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The iPad's screen: To protect it or not?

Apple's banned protective film screens from its stores, but they're still very popular accessories for its mobile products.

Zagg's InvisibleShield adheres to the front and back of the iPad.

Before the launch of the iPad, Apple removed all the plastic and film screen protectors from its online and brick and mortar stores, even though they are among the most popular accessories for the iPhone and iPod Touch. Apple didn't seem to give any particular reason for this move, but as iLounge noted in an article, "One vendor speculated that the ban is an Apple marketing attempt to suggest screen durability, despite scratches that have damaged both plastic and glass displays of its products for years." Others have mentioned that because it's hard to adhere the film to the screens without having tiny bubbles get trapped underneath the film, people get frustrated and frequently return the protectors--or at least try to.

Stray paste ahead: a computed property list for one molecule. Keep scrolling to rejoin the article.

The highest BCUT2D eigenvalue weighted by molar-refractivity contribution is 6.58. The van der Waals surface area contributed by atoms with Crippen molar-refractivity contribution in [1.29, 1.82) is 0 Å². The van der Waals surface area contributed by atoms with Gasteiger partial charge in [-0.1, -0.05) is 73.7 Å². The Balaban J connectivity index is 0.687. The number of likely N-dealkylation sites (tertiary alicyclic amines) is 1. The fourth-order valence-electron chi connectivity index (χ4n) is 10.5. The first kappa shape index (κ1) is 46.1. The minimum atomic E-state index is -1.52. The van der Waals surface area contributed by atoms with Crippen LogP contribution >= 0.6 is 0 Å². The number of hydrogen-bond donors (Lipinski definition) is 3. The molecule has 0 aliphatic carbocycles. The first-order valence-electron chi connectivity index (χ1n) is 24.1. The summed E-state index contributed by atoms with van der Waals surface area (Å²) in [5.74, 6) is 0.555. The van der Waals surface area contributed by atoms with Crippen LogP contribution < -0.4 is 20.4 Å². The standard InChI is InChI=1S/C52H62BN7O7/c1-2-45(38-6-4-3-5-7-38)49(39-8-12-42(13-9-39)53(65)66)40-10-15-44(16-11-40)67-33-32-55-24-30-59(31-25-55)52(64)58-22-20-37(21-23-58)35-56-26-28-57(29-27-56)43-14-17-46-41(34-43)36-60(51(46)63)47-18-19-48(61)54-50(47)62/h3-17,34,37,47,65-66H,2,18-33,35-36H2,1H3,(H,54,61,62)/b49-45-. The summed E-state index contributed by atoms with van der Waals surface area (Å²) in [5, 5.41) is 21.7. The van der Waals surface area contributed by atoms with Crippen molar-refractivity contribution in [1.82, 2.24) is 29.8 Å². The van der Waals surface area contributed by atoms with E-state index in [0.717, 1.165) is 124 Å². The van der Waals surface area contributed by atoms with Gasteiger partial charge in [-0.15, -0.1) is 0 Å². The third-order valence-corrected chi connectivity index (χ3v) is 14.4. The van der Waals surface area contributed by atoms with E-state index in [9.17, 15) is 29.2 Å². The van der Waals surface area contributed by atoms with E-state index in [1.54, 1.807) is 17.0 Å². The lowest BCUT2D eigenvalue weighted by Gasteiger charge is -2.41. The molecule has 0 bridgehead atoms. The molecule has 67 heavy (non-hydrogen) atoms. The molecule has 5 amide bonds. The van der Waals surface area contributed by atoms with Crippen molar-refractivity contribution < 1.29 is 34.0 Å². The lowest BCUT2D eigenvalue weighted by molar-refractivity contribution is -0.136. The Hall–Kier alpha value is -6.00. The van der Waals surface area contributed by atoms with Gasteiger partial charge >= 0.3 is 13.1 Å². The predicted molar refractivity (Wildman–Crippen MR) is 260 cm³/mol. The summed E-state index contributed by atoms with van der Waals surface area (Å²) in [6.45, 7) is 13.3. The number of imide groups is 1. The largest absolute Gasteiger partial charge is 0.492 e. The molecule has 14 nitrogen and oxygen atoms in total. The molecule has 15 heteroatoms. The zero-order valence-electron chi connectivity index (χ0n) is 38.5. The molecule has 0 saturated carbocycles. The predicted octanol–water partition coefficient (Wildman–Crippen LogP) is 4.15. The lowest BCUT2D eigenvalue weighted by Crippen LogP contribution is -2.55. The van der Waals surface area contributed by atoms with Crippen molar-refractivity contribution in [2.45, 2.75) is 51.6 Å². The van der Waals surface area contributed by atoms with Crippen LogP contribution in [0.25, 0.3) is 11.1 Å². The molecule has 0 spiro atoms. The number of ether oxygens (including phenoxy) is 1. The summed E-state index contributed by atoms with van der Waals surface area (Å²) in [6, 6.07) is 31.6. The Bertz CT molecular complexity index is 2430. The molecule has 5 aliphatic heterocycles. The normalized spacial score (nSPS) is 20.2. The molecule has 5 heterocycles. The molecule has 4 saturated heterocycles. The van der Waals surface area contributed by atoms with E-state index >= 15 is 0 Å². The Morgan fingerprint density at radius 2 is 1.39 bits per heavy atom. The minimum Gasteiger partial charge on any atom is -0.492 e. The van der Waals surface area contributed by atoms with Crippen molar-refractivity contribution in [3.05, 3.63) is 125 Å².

Though Apple's banished film screen protectors from its stores, including mirrored film and antiglare film for laptop screens, that hasn't stopped companies from making them. The big question is whether it's worth putting film over the iPad's screen. With the iPhone or iPod Touch you end up putting the device in a pocket with change or keys (inadvertently) and the screen can end up getting scratched despite how scratch-resistant it's supposed to be. However, the iPad isn't pocket-friendly, and chances are you're going to have a case for it that covers the screen when you're not using it (a lot of people have bought Apple's $39 iPad case). And it's unclear if a layer of film will help prevent your screen from cracking in the event you drop your iPad (I haven't tried the drop test)

Like with the iPhone, it's a serious challenge to get the film to adhere to an iPad screen without trapping any bubbles. Companies like Zagg, which makes a screen film that protects both the front and back of the iPad for $39.99 (or $29.99 for just the front), ships the film with a little squeegee to assist you in getting those bubbles out. It's kind of amusing that you need an accessory to install an accessory, but it does help.

What do you guys think? If you had an iPad or another slate-style device, would you bother putting protective film over its screen or would you let it go out there naked?